Up next: Oregon

Two-star Scoob: QB Marcus Mariota

Recruiting ratings: ESPN.com: two stars; Rivals.com: three stars, No. 12 QB; Scout.com: No. 34 QB.

Recruiting analysis: It’s hard to be seen by recruiters when you’re living on the islands. Mariota learned this lesson very quickly (plus, he was a backup most of his high school career, which doesn’t exactly help visibility). If there was one thing that ESPN.com’s recruiting analysis absolutely got on point and saw in Mariota, even as a high schooler, it is this: “He appears to be at his best when the launch point is moved and he can make plays on the run or when improvising.”

On campus? After redshirting during his freshman year, Mariota went on to become the most decorated player in Oregon history. Not bad for a two- or three-star guy, eh? During his three-year career he completed 66.8 percent of his passes for a total of 10,796 yards. He accounted for 134 touchdowns (105 passing, 29 rushing) while throwing just 14 interceptions and tallying just 27 fumbles (he lost only 11). As a passer, his yards-per-pass-attempt improved in each season: 8.0 as a redshirt freshman; 9.5 as a redshirt sophomore; 10.0 as a redshirt junior. And though his yards per rush this season were actually a career worst (5.7 yards per carry), he tallied 15 rushing touchdowns, a career best. Over the last three years Mariota accrued the best average adjusted QBR of any quarterback (88.8), and he finished this season with another FBS-best, 90.8.

Pac-12 morning links

January, 28, 2015
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So, Peter, you've become a pirate.

Leading off:

Super Bowl media day has come and gone. With it there were a few notable appearances and quotes by some former Pac-12 players (there are 18 former conference players and five former conference coaches between the Seattle Seahawks and New England Patriots). Notes/team updates/recruiting nuggets:
Just for fun:

On Tuesday, Arizona State quarterback Mike Bercovici and safety Jordan Simone attended Super Bowl media day to add to some of azcentral.com's coverage of the event. We'll have a story later on today with Bercovici's thoughts on the day and his advice to other reporters (now that he has such a deep understanding of the profession), but as a preview to some of the in-depth and exclusive content you'll get from the Bercovici-Simone media team, check out this tweet:



We're sure it was enlightening. Someone get this man a Pulitzer.
In Mark Schlabach’s Way Too Early Top 25 for the 2015-16 season, he had Oregon listed as the No. 5 team.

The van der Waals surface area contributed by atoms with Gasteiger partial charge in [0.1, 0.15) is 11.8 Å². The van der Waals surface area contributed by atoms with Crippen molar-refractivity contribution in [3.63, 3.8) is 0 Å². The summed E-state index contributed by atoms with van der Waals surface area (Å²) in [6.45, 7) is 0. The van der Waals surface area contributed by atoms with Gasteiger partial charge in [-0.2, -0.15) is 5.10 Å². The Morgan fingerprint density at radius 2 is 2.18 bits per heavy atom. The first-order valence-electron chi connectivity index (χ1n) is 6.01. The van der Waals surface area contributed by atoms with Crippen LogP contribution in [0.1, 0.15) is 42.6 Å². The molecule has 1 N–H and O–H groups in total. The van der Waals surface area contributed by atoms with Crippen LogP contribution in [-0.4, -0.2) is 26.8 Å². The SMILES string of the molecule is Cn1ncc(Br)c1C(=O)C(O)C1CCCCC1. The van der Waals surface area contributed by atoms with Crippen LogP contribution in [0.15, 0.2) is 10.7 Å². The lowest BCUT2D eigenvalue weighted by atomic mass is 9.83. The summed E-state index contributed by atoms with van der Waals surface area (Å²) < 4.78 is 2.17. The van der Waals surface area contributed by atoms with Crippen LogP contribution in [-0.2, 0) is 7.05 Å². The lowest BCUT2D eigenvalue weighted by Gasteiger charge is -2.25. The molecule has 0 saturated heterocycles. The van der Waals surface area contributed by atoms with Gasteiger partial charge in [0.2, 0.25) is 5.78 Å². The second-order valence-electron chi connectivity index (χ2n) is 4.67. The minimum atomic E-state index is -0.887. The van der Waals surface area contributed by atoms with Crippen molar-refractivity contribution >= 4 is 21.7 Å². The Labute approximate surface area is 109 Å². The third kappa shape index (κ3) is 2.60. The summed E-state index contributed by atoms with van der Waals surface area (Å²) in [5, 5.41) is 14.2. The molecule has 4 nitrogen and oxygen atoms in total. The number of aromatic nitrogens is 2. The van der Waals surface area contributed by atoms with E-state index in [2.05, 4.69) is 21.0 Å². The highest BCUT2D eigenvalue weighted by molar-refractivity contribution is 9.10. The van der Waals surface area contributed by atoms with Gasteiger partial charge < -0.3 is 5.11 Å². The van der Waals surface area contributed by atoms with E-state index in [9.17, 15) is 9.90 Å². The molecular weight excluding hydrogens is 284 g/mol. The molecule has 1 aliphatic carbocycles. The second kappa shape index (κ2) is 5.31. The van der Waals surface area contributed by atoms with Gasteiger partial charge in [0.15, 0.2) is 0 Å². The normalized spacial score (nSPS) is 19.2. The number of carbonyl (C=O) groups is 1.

Six Pac-12 teams were listed in the Top 25 which got our writers talking. Was it too high? Too low? Just right? Turns out Ted Miller thought it was just right and Chantel Jennings thought it was too high.

So, let the Goldilocks debate begin…

Miller: Before we look at what Oregon has coming back in 2015, let’s look at who the Ducks are in the big picture: Oregon has become one of THOSE programs.

Oregon has won at least 10 games and finished ranked in the top-11 for seven consecutive years. It has finished ranked in the top five in four of the past five years. When we write that Oregon is one of THOSE programs, we mean that you put the Ducks in the preseason top 10 without much in-depth analysis just because the odds overwhelmingly favor you ending up being correct. And we all want to end up being correct.

Unless I am picking Oregon football games, but that is another matter entirely.

Now I know Oregon must replace the greatest player in program history, quarterback Marcus Mariota, at the most important position. That won’t be easy. But the Ducks played for a national title in 2010 without Mariota and won 44 games over the four seasons before Mariota lined up behind center. The Ducks became one of THOSE programs before Mariota. They will remain that way when he jumps to the NFL.

Yet the Ducks even merit a top-10 ranking if you don’t grant them special privileges as one of THOSE programs. The offense welcomes back the nation’s best set of skill players at running back, receiver and tight end. The offensive line loses three starters, but it welcomes back seven guys with starting experience. The defense takes hits at all three levels, but there is young talent that might actually give the Ducks an upgrade athletically, particularly in the secondary.